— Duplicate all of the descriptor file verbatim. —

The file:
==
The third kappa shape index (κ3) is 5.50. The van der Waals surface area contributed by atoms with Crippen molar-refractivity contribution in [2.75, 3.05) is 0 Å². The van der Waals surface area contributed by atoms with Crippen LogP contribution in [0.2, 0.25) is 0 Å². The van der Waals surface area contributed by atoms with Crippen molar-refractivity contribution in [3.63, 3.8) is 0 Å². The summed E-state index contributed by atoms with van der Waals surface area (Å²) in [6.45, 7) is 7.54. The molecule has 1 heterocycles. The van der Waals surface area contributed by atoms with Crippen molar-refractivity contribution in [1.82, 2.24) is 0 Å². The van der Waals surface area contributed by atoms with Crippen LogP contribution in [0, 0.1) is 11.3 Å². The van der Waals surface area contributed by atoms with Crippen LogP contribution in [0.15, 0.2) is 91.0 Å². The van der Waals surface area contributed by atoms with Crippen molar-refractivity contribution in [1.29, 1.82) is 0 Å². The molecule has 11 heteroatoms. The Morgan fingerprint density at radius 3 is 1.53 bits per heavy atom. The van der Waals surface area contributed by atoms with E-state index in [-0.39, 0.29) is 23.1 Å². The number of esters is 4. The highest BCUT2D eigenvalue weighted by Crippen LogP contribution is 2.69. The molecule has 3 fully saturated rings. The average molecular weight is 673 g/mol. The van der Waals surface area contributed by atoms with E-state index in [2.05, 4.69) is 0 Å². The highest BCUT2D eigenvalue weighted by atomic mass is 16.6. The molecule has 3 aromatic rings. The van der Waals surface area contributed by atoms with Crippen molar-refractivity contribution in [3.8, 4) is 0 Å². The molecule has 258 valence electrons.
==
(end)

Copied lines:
The third kappa shape index (κ3) is 5.50. The van der Waals surface area contributed by atoms with Crippen molar-refractivity contribution in [2.75, 3.05) is 0 Å². The van der Waals surface area contributed by atoms with Crippen LogP contribution in [0.2, 0.25) is 0 Å². The van der Waals surface area contributed by atoms with Crippen molar-refractivity contribution in [3.63, 3.8) is 0 Å². The summed E-state index contributed by atoms with van der Waals surface area (Å²) in [6.45, 7) is 7.54. The molecule has 1 heterocycles. The van der Waals surface area contributed by atoms with Crippen molar-refractivity contribution in [1.82, 2.24) is 0 Å². The van der Waals surface area contributed by atoms with Crippen LogP contribution in [0, 0.1) is 11.3 Å². The van der Waals surface area contributed by atoms with Crippen LogP contribution in [0.15, 0.2) is 91.0 Å². The van der Waals surface area contributed by atoms with Crippen molar-refractivity contribution in [1.29, 1.82) is 0 Å². The molecule has 11 heteroatoms. The Morgan fingerprint density at radius 3 is 1.53 bits per heavy atom. The van der Waals surface area contributed by atoms with E-state index in [-0.39, 0.29) is 23.1 Å². The number of esters is 4. The highest BCUT2D eigenvalue weighted by Crippen LogP contribution is 2.69. The molecule has 3 fully saturated rings. The average molecular weight is 673 g/mol. The van der Waals surface area contributed by atoms with E-state index in [2.05, 4.69) is 0 Å². The highest BCUT2D eigenvalue weighted by atomic mass is 16.6. The molecule has 3 aromatic rings. The van der Waals surface area contributed by atoms with Crippen molar-refractivity contribution in [3.8, 4) is 0 Å². The molecule has 258 valence electrons.